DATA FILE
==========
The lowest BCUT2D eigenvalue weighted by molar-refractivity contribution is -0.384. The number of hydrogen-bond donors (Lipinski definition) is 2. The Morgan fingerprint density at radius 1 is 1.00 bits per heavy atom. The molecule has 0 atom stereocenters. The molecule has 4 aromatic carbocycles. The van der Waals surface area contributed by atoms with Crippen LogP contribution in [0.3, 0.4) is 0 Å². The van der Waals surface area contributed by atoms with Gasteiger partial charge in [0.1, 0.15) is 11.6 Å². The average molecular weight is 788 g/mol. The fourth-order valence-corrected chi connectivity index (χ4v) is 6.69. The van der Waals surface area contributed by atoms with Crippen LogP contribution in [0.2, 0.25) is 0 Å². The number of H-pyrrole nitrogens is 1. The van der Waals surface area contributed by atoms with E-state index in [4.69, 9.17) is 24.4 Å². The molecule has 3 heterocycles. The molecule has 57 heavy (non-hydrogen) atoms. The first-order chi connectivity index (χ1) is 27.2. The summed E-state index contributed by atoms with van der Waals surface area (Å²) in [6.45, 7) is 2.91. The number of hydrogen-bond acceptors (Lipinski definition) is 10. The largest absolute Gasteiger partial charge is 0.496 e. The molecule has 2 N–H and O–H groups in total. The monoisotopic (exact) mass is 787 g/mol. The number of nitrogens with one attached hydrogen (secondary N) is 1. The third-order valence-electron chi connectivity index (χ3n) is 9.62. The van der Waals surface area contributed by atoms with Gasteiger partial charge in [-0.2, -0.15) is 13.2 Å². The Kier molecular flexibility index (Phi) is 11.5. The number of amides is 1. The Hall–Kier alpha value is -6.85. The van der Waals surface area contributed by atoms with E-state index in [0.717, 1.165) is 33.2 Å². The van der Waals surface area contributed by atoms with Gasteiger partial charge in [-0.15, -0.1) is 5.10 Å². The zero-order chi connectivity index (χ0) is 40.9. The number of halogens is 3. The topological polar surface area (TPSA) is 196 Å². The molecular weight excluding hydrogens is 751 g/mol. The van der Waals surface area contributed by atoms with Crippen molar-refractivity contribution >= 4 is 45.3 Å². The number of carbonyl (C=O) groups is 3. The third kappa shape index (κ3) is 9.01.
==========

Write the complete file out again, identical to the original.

The lowest BCUT2D eigenvalue weighted by molar-refractivity contribution is -0.384. The number of hydrogen-bond donors (Lipinski definition) is 2. The Morgan fingerprint density at radius 1 is 1.00 bits per heavy atom. The molecule has 0 atom stereocenters. The molecule has 4 aromatic carbocycles. The van der Waals surface area contributed by atoms with Crippen LogP contribution in [0.3, 0.4) is 0 Å². The van der Waals surface area contributed by atoms with Gasteiger partial charge in [0.1, 0.15) is 11.6 Å². The average molecular weight is 788 g/mol. The fourth-order valence-corrected chi connectivity index (χ4v) is 6.69. The van der Waals surface area contributed by atoms with Crippen LogP contribution in [0.2, 0.25) is 0 Å². The number of H-pyrrole nitrogens is 1. The van der Waals surface area contributed by atoms with E-state index in [4.69, 9.17) is 24.4 Å². The molecule has 3 heterocycles. The molecule has 57 heavy (non-hydrogen) atoms. The first-order chi connectivity index (χ1) is 27.2. The summed E-state index contributed by atoms with van der Waals surface area (Å²) in [6.45, 7) is 2.91. The number of hydrogen-bond acceptors (Lipinski definition) is 10. The largest absolute Gasteiger partial charge is 0.496 e. The molecule has 2 N–H and O–H groups in total. The monoisotopic (exact) mass is 787 g/mol. The number of nitrogens with one attached hydrogen (secondary N) is 1. The third-order valence-electron chi connectivity index (χ3n) is 9.62. The van der Waals surface area contributed by atoms with Gasteiger partial charge in [-0.2, -0.15) is 13.2 Å². The Kier molecular flexibility index (Phi) is 11.5. The number of amides is 1. The Hall–Kier alpha value is -6.85. The van der Waals surface area contributed by atoms with E-state index in [0.717, 1.165) is 33.2 Å². The van der Waals surface area contributed by atoms with Gasteiger partial charge in [-0.15, -0.1) is 5.10 Å². The zero-order chi connectivity index (χ0) is 40.9. The number of halogens is 3. The topological polar surface area (TPSA) is 196 Å². The molecular weight excluding hydrogens is 751 g/mol. The van der Waals surface area contributed by atoms with Crippen molar-refractivity contribution >= 4 is 45.3 Å². The number of carbonyl (C=O) groups is 3. The third kappa shape index (κ3) is 9.01.